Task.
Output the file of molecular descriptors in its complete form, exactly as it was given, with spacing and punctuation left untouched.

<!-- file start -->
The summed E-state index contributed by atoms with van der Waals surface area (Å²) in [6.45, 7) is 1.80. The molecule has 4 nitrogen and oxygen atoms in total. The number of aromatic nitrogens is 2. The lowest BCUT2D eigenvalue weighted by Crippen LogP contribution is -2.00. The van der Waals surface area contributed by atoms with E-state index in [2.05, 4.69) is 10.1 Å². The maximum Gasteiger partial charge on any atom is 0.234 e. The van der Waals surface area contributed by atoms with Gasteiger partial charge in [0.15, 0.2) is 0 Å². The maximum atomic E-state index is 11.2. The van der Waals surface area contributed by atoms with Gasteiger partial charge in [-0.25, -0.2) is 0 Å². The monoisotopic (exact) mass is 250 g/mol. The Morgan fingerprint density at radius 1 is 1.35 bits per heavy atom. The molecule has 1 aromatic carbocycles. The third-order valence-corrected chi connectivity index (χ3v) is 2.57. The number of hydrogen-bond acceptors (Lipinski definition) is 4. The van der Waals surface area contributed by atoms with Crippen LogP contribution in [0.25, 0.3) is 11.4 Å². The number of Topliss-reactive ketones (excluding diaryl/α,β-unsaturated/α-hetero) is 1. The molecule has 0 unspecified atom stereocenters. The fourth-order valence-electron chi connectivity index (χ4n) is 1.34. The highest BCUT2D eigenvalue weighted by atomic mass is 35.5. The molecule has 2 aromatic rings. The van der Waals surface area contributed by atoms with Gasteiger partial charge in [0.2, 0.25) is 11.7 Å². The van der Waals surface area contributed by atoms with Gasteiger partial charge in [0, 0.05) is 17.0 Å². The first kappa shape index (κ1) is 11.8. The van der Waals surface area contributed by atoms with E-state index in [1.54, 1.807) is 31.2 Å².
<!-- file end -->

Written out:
The summed E-state index contributed by atoms with van der Waals surface area (Å²) in [6.45, 7) is 1.80. The molecule has 4 nitrogen and oxygen atoms in total. The number of aromatic nitrogens is 2. The lowest BCUT2D eigenvalue weighted by Crippen LogP contribution is -2.00. The van der Waals surface area contributed by atoms with E-state index in [2.05, 4.69) is 10.1 Å². The maximum Gasteiger partial charge on any atom is 0.234 e. The van der Waals surface area contributed by atoms with Gasteiger partial charge in [0.15, 0.2) is 0 Å². The maximum atomic E-state index is 11.2. The van der Waals surface area contributed by atoms with Gasteiger partial charge in [-0.25, -0.2) is 0 Å². The monoisotopic (exact) mass is 250 g/mol. The Morgan fingerprint density at radius 1 is 1.35 bits per heavy atom. The molecule has 1 aromatic carbocycles. The third-order valence-corrected chi connectivity index (χ3v) is 2.57. The number of hydrogen-bond acceptors (Lipinski definition) is 4. The van der Waals surface area contributed by atoms with Crippen LogP contribution in [0.25, 0.3) is 11.4 Å². The number of Topliss-reactive ketones (excluding diaryl/α,β-unsaturated/α-hetero) is 1. The molecule has 0 unspecified atom stereocenters. The fourth-order valence-electron chi connectivity index (χ4n) is 1.34. The highest BCUT2D eigenvalue weighted by atomic mass is 35.5. The molecule has 2 aromatic rings. The van der Waals surface area contributed by atoms with Gasteiger partial charge in [0.2, 0.25) is 11.7 Å². The van der Waals surface area contributed by atoms with Gasteiger partial charge in [0, 0.05) is 17.0 Å². The first kappa shape index (κ1) is 11.8. The van der Waals surface area contributed by atoms with E-state index in [1.54, 1.807) is 31.2 Å².